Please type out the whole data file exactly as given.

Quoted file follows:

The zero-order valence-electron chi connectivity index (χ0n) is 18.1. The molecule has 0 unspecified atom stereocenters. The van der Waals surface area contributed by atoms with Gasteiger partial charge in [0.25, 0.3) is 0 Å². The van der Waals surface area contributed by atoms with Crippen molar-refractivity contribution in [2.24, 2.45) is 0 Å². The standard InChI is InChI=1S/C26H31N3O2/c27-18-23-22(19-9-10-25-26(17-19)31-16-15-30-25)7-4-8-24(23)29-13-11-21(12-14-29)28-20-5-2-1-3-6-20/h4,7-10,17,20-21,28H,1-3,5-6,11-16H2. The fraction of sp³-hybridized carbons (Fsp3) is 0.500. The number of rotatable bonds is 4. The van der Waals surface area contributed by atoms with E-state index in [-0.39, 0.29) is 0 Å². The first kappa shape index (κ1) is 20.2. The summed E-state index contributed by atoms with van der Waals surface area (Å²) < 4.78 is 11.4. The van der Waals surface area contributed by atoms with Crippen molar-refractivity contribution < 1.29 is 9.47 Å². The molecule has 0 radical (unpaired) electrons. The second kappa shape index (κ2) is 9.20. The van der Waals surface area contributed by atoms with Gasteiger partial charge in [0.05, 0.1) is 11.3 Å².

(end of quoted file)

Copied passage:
The zero-order valence-electron chi connectivity index (χ0n) is 18.1. The molecule has 0 unspecified atom stereocenters. The van der Waals surface area contributed by atoms with Gasteiger partial charge in [0.25, 0.3) is 0 Å². The van der Waals surface area contributed by atoms with Crippen molar-refractivity contribution in [2.24, 2.45) is 0 Å². The standard InChI is InChI=1S/C26H31N3O2/c27-18-23-22(19-9-10-25-26(17-19)31-16-15-30-25)7-4-8-24(23)29-13-11-21(12-14-29)28-20-5-2-1-3-6-20/h4,7-10,17,20-21,28H,1-3,5-6,11-16H2. The fraction of sp³-hybridized carbons (Fsp3) is 0.500. The number of rotatable bonds is 4. The van der Waals surface area contributed by atoms with E-state index in [-0.39, 0.29) is 0 Å². The first kappa shape index (κ1) is 20.2. The summed E-state index contributed by atoms with van der Waals surface area (Å²) < 4.78 is 11.4. The van der Waals surface area contributed by atoms with Crippen molar-refractivity contribution < 1.29 is 9.47 Å². The molecule has 0 radical (unpaired) electrons. The second kappa shape index (κ2) is 9.20. The van der Waals surface area contributed by atoms with Gasteiger partial charge in [0.05, 0.1) is 11.3 Å².